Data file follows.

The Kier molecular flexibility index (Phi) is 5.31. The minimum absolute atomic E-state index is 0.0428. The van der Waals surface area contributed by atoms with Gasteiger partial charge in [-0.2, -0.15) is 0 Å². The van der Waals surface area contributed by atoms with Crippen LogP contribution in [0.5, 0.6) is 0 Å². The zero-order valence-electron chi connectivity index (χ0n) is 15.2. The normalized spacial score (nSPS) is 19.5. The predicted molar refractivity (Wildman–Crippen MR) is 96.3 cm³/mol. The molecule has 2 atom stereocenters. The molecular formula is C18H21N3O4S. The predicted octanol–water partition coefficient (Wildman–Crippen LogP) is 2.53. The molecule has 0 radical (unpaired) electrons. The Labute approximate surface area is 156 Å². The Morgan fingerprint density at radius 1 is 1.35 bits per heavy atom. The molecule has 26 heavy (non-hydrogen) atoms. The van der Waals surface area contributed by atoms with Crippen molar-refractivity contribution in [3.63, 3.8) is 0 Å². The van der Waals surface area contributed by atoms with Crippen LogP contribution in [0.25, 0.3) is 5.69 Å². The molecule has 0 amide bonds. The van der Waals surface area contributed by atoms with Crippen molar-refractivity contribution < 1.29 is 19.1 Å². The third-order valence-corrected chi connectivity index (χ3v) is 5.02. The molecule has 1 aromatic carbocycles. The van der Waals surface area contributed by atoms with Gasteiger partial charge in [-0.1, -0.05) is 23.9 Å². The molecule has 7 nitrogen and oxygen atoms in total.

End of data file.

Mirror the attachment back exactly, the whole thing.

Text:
The Kier molecular flexibility index (Phi) is 5.31. The minimum absolute atomic E-state index is 0.0428. The van der Waals surface area contributed by atoms with Gasteiger partial charge in [-0.2, -0.15) is 0 Å². The van der Waals surface area contributed by atoms with Crippen LogP contribution in [0.5, 0.6) is 0 Å². The zero-order valence-electron chi connectivity index (χ0n) is 15.2. The normalized spacial score (nSPS) is 19.5. The predicted molar refractivity (Wildman–Crippen MR) is 96.3 cm³/mol. The molecule has 2 atom stereocenters. The molecular formula is C18H21N3O4S. The predicted octanol–water partition coefficient (Wildman–Crippen LogP) is 2.53. The molecule has 0 radical (unpaired) electrons. The Labute approximate surface area is 156 Å². The Morgan fingerprint density at radius 1 is 1.35 bits per heavy atom. The molecule has 26 heavy (non-hydrogen) atoms. The van der Waals surface area contributed by atoms with Crippen molar-refractivity contribution in [3.63, 3.8) is 0 Å². The van der Waals surface area contributed by atoms with Crippen LogP contribution in [0.25, 0.3) is 5.69 Å². The molecule has 0 amide bonds. The van der Waals surface area contributed by atoms with Crippen molar-refractivity contribution < 1.29 is 19.1 Å². The third-order valence-corrected chi connectivity index (χ3v) is 5.02. The molecule has 1 aromatic carbocycles. The van der Waals surface area contributed by atoms with Gasteiger partial charge in [-0.1, -0.05) is 23.9 Å². The molecule has 7 nitrogen and oxygen atoms in total.